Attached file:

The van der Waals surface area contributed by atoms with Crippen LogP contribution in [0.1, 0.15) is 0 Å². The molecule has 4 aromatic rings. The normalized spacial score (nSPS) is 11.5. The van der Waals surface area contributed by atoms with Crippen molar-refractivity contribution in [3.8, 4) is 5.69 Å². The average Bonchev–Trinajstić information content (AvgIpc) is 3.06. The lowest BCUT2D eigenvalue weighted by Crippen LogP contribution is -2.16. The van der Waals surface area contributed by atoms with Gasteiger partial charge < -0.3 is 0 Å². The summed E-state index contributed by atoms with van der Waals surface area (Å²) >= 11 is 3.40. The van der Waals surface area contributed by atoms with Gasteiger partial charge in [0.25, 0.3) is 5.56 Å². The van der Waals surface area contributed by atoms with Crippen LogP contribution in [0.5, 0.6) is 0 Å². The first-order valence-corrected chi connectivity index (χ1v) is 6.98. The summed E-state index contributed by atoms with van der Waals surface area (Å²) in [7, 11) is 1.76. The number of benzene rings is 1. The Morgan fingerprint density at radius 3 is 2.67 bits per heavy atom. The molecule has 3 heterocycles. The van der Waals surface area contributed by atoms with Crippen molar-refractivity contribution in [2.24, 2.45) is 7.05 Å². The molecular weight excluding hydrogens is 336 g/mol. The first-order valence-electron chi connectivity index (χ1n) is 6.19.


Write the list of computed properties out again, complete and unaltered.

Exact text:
The van der Waals surface area contributed by atoms with Crippen LogP contribution in [0.1, 0.15) is 0 Å². The molecule has 4 aromatic rings. The normalized spacial score (nSPS) is 11.5. The van der Waals surface area contributed by atoms with Crippen molar-refractivity contribution in [3.8, 4) is 5.69 Å². The average Bonchev–Trinajstić information content (AvgIpc) is 3.06. The lowest BCUT2D eigenvalue weighted by Crippen LogP contribution is -2.16. The van der Waals surface area contributed by atoms with Gasteiger partial charge < -0.3 is 0 Å². The summed E-state index contributed by atoms with van der Waals surface area (Å²) >= 11 is 3.40. The van der Waals surface area contributed by atoms with Gasteiger partial charge in [0.25, 0.3) is 5.56 Å². The van der Waals surface area contributed by atoms with Crippen LogP contribution in [0.5, 0.6) is 0 Å². The first-order valence-corrected chi connectivity index (χ1v) is 6.98. The summed E-state index contributed by atoms with van der Waals surface area (Å²) in [7, 11) is 1.76. The number of benzene rings is 1. The Morgan fingerprint density at radius 3 is 2.67 bits per heavy atom. The molecule has 3 heterocycles. The van der Waals surface area contributed by atoms with Crippen molar-refractivity contribution in [2.24, 2.45) is 7.05 Å². The molecular weight excluding hydrogens is 336 g/mol. The first-order valence-electron chi connectivity index (χ1n) is 6.19.